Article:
Mr. Gregory LoGefro, Acting Deputy Assistant Secretary of State for Maghreb Affairs, emphasized that Tunisia is “of increasing strategic interest to the United States” and that while he cannot speak for the incoming administration, he is confident that the U.S.-Tunisian strategic relationship will continue to grow based on Tunisia’s stand for the advancement of democracy. Speaking about the security threats that the country has confronted since 2011, LoGefro pointed to the obvious improvement in the professionalism of Tunisian military and security forces in resisting and undermining terrorist efforts, a fact most evident in the events of Ben Guerdane in March 2016.
As Tunisia moves towards greater internal stability and security, he explained, the United States is interested in expanding its support to other critical areas, like the court system, to ensure the rule of law. Additionally, with “over 30 years of economic mismanagement under the old regime,” LeGofro explained that the United States is also committed to supporting Tunisia as it modernizes its economic policies, promotes entrepreneurship and explores opportunities to attract investment. All of these various avenues for deepening U.S.-Tunisian bilateral engagement are directly linked to the great importance and shared goals of the two countries, and demonstrate that the United States is indeed committed to Tunisia’s success.
Ambassador William Taylor, Vice President of the United States Institute of Peace (USIP), who had just returned from a trip to Tunisia, shared that the U.S. Institute of Peace is in the process of opening an office in Tunisia out of its firm belief in the promise that the Tunisian burgeoning democracy holds: “we are committed as an Institute to this country that lives peace in a difficult world.” Looking around to almost every other country in the region, it is self-evident that Tunisia represents a glimmer of hope for all, and has a vibrancy and engagement in its political and civil society that must be encouraged and continue to be supported.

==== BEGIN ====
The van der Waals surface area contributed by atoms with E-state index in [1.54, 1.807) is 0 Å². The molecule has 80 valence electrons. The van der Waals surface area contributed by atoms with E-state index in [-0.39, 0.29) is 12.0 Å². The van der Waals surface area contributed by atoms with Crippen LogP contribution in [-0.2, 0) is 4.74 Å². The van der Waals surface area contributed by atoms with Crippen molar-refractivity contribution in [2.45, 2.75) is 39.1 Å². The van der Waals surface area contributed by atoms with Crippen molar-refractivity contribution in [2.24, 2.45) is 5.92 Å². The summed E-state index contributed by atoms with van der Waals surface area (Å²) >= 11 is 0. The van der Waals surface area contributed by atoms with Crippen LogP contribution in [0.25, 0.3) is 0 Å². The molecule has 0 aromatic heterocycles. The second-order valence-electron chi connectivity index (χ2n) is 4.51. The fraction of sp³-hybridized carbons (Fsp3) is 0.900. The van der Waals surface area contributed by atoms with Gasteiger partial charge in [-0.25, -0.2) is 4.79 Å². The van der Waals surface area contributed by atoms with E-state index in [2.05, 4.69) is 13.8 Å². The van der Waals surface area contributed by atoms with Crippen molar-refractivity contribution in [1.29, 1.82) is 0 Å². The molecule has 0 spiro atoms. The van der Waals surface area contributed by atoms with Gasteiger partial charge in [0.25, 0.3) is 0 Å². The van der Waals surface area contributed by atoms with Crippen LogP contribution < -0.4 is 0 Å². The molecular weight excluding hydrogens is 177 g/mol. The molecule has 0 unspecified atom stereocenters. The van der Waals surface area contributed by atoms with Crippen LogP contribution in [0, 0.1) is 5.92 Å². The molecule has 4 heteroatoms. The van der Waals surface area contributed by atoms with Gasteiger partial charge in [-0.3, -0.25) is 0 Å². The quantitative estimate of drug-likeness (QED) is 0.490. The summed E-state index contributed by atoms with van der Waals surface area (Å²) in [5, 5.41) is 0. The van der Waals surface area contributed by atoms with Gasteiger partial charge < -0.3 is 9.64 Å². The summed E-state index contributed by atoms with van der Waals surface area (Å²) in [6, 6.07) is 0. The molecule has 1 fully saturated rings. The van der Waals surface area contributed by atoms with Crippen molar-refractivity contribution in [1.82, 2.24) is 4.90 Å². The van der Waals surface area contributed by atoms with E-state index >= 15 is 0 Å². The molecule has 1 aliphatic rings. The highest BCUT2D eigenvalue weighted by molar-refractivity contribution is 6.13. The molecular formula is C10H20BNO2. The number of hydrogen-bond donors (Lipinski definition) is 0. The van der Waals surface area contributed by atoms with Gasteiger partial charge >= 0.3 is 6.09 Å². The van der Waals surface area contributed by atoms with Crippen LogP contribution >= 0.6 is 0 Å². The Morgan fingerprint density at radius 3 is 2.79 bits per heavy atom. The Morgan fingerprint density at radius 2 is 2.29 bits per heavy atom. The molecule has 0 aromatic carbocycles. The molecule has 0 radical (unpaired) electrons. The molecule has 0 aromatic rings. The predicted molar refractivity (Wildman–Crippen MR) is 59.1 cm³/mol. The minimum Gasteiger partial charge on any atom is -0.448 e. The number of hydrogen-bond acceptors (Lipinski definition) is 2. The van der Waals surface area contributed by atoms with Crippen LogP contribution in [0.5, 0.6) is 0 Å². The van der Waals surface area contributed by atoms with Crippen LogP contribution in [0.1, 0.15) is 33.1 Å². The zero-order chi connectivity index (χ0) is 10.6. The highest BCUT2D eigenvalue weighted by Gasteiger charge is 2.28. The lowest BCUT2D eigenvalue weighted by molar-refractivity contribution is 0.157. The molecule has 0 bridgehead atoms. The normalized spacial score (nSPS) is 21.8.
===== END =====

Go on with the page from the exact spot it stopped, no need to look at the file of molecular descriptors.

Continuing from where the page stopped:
Giving an example of the kind of innovative entrepreneurial spirit that is driving Tunisia forward, Ambassador Taylor spoke about a recent IT conference put together in the interior of the country by around 1,000 young Tunisians which put pressure on the government to find ways to make it easier for IT equipment and materials to be purchased from abroad so that start-ups and small companies can flourish throughout the country. It is this spirit that demonstrates how valuable Tunisia is as a partner and an ally to the United States and countries around the world, and the Ambassador expressed confidence that cooperation between the two countries would only improve under the next administration.
After hearing from the three speakers, all influential figures in Washington policy circles, the floor was opened for questions and comments from the audience, which included representatives of the current and incoming administrations, influential policy makers, and renowned academics and activists. It was a very lively and engaging debate which centered around some of the uncertainties regarding the foreign policy initiatives of the Trump administration as well as reinforcing the urgency of shoring up the Tunisian economy so that its democracy is not derailed from its path to stability and democratic consolidation.
The Center for the Study of Islam and Democracy (CSID) showed unparalleled initiative in organizing this timely event, and is extremely optimistic in the future of U.S.-Tunisia relations promoted in large part by the strong constituency of partners and allies to Tunisia in Washington D.C. Coupled with the overwhelming success of the International Investment Conference Tunisia 2020 that shortly followed this event, Tunisia’s better days no doubt remain ahead of her.